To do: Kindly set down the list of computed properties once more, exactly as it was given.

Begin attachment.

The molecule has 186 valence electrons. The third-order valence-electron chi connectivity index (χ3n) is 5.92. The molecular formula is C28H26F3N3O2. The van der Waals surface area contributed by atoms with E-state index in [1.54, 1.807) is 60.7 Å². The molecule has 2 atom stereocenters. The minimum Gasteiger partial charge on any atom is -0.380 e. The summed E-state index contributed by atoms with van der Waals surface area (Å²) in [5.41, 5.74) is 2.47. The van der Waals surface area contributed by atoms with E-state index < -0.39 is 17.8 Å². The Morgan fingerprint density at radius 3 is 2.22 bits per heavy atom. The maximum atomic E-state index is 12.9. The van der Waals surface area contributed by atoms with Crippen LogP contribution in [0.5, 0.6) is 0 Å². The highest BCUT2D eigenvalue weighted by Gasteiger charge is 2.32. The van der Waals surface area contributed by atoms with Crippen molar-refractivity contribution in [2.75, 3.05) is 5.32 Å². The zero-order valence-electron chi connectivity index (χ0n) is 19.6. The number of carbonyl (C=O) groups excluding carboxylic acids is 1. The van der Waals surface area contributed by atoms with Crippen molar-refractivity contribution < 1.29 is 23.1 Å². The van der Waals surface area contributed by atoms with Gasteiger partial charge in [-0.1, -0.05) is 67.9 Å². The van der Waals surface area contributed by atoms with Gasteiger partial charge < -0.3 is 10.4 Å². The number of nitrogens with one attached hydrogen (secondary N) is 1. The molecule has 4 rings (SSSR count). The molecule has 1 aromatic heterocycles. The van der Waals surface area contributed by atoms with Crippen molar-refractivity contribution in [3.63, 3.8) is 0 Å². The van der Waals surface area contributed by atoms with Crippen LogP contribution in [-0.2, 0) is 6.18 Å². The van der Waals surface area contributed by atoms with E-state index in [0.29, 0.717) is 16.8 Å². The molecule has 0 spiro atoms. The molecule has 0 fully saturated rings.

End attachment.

The molecule has 186 valence electrons. The third-order valence-electron chi connectivity index (χ3n) is 5.92. The molecular formula is C28H26F3N3O2. The van der Waals surface area contributed by atoms with E-state index in [1.54, 1.807) is 60.7 Å². The molecule has 2 atom stereocenters. The minimum Gasteiger partial charge on any atom is -0.380 e. The summed E-state index contributed by atoms with van der Waals surface area (Å²) in [5.41, 5.74) is 2.47. The van der Waals surface area contributed by atoms with E-state index < -0.39 is 17.8 Å². The Morgan fingerprint density at radius 3 is 2.22 bits per heavy atom. The maximum atomic E-state index is 12.9. The van der Waals surface area contributed by atoms with Crippen LogP contribution in [0.5, 0.6) is 0 Å². The highest BCUT2D eigenvalue weighted by Gasteiger charge is 2.32. The van der Waals surface area contributed by atoms with Crippen molar-refractivity contribution in [2.75, 3.05) is 5.32 Å². The zero-order valence-electron chi connectivity index (χ0n) is 19.6. The number of carbonyl (C=O) groups excluding carboxylic acids is 1. The van der Waals surface area contributed by atoms with Crippen molar-refractivity contribution < 1.29 is 23.1 Å². The van der Waals surface area contributed by atoms with Gasteiger partial charge in [-0.1, -0.05) is 67.9 Å². The van der Waals surface area contributed by atoms with Gasteiger partial charge < -0.3 is 10.4 Å². The number of nitrogens with one attached hydrogen (secondary N) is 1. The molecule has 4 rings (SSSR count). The molecule has 1 aromatic heterocycles. The van der Waals surface area contributed by atoms with Crippen molar-refractivity contribution in [3.63, 3.8) is 0 Å². The van der Waals surface area contributed by atoms with Crippen LogP contribution in [-0.2, 0) is 6.18 Å². The van der Waals surface area contributed by atoms with E-state index in [0.29, 0.717) is 16.8 Å². The molecule has 0 spiro atoms. The molecule has 0 fully saturated rings.